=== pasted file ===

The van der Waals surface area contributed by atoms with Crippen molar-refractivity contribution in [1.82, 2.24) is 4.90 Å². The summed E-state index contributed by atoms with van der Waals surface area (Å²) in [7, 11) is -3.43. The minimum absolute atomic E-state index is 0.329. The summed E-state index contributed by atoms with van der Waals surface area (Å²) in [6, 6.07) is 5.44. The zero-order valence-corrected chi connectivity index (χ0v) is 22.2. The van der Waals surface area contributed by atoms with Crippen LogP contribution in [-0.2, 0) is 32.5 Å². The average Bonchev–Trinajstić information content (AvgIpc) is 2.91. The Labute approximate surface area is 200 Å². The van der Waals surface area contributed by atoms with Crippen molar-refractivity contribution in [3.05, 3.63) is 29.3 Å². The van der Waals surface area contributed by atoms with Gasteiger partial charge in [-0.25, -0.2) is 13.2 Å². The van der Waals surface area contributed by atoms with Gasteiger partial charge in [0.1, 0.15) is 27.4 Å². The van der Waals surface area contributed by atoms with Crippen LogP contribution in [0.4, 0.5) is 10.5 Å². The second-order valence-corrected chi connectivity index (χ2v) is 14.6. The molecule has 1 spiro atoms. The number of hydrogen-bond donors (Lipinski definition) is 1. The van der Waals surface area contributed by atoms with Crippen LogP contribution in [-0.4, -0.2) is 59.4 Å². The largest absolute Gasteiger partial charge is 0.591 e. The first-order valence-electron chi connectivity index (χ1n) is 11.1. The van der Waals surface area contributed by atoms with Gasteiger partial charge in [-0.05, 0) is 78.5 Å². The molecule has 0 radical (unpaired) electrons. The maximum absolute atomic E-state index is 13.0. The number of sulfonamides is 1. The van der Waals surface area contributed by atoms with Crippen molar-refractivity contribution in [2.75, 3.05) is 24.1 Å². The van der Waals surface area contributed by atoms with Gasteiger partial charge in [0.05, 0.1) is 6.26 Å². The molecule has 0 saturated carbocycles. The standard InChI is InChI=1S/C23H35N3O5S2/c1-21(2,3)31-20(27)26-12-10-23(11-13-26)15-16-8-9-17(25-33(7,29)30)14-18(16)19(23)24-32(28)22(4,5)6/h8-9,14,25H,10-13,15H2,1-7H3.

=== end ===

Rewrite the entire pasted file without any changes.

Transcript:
The van der Waals surface area contributed by atoms with Crippen molar-refractivity contribution in [1.82, 2.24) is 4.90 Å². The summed E-state index contributed by atoms with van der Waals surface area (Å²) in [7, 11) is -3.43. The minimum absolute atomic E-state index is 0.329. The summed E-state index contributed by atoms with van der Waals surface area (Å²) in [6, 6.07) is 5.44. The zero-order valence-corrected chi connectivity index (χ0v) is 22.2. The van der Waals surface area contributed by atoms with Crippen LogP contribution in [-0.2, 0) is 32.5 Å². The average Bonchev–Trinajstić information content (AvgIpc) is 2.91. The Labute approximate surface area is 200 Å². The van der Waals surface area contributed by atoms with Crippen molar-refractivity contribution in [3.05, 3.63) is 29.3 Å². The van der Waals surface area contributed by atoms with Gasteiger partial charge in [-0.25, -0.2) is 13.2 Å². The van der Waals surface area contributed by atoms with Gasteiger partial charge in [0.1, 0.15) is 27.4 Å². The van der Waals surface area contributed by atoms with Crippen LogP contribution in [0.4, 0.5) is 10.5 Å². The second-order valence-corrected chi connectivity index (χ2v) is 14.6. The molecule has 1 spiro atoms. The number of hydrogen-bond donors (Lipinski definition) is 1. The van der Waals surface area contributed by atoms with Crippen LogP contribution in [-0.4, -0.2) is 59.4 Å². The largest absolute Gasteiger partial charge is 0.591 e. The first-order valence-electron chi connectivity index (χ1n) is 11.1. The van der Waals surface area contributed by atoms with Gasteiger partial charge in [-0.05, 0) is 78.5 Å². The molecule has 0 radical (unpaired) electrons. The maximum absolute atomic E-state index is 13.0. The number of sulfonamides is 1. The van der Waals surface area contributed by atoms with Crippen molar-refractivity contribution in [2.75, 3.05) is 24.1 Å². The van der Waals surface area contributed by atoms with Gasteiger partial charge in [0.05, 0.1) is 6.26 Å². The molecule has 0 saturated carbocycles. The standard InChI is InChI=1S/C23H35N3O5S2/c1-21(2,3)31-20(27)26-12-10-23(11-13-26)15-16-8-9-17(25-33(7,29)30)14-18(16)19(23)24-32(28)22(4,5)6/h8-9,14,25H,10-13,15H2,1-7H3.